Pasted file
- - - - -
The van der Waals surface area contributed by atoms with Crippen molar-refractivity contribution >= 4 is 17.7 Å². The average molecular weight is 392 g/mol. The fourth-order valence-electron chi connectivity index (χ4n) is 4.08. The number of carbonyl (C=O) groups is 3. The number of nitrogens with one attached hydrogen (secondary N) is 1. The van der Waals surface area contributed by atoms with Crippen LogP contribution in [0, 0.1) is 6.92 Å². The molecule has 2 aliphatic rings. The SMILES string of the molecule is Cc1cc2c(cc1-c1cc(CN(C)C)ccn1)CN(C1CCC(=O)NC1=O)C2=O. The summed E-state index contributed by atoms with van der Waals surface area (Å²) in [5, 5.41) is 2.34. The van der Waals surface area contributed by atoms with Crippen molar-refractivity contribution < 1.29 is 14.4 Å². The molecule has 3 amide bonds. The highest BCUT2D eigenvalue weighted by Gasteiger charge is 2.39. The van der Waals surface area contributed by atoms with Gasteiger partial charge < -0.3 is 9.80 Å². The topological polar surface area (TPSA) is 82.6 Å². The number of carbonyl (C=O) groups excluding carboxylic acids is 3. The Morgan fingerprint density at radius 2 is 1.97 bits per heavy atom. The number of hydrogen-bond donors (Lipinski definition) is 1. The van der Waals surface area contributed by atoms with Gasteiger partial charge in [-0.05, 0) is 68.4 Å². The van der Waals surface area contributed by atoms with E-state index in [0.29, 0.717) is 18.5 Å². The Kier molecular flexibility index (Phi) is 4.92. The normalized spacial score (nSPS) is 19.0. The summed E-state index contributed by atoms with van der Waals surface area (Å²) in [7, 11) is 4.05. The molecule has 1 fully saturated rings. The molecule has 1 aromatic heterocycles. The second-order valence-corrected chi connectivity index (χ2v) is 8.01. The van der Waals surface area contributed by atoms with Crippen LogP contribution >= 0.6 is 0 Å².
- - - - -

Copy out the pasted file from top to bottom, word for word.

The van der Waals surface area contributed by atoms with Crippen molar-refractivity contribution >= 4 is 17.7 Å². The average molecular weight is 392 g/mol. The fourth-order valence-electron chi connectivity index (χ4n) is 4.08. The number of carbonyl (C=O) groups is 3. The number of nitrogens with one attached hydrogen (secondary N) is 1. The van der Waals surface area contributed by atoms with Crippen LogP contribution in [0, 0.1) is 6.92 Å². The molecule has 2 aliphatic rings. The SMILES string of the molecule is Cc1cc2c(cc1-c1cc(CN(C)C)ccn1)CN(C1CCC(=O)NC1=O)C2=O. The summed E-state index contributed by atoms with van der Waals surface area (Å²) in [5, 5.41) is 2.34. The van der Waals surface area contributed by atoms with Crippen molar-refractivity contribution < 1.29 is 14.4 Å². The molecule has 3 amide bonds. The highest BCUT2D eigenvalue weighted by Gasteiger charge is 2.39. The van der Waals surface area contributed by atoms with Gasteiger partial charge < -0.3 is 9.80 Å². The topological polar surface area (TPSA) is 82.6 Å². The number of carbonyl (C=O) groups excluding carboxylic acids is 3. The Morgan fingerprint density at radius 2 is 1.97 bits per heavy atom. The number of hydrogen-bond donors (Lipinski definition) is 1. The van der Waals surface area contributed by atoms with Gasteiger partial charge in [-0.05, 0) is 68.4 Å². The van der Waals surface area contributed by atoms with E-state index in [0.29, 0.717) is 18.5 Å². The Kier molecular flexibility index (Phi) is 4.92. The normalized spacial score (nSPS) is 19.0. The summed E-state index contributed by atoms with van der Waals surface area (Å²) in [7, 11) is 4.05. The molecule has 1 fully saturated rings. The molecule has 1 aromatic heterocycles. The second-order valence-corrected chi connectivity index (χ2v) is 8.01. The van der Waals surface area contributed by atoms with Crippen LogP contribution >= 0.6 is 0 Å².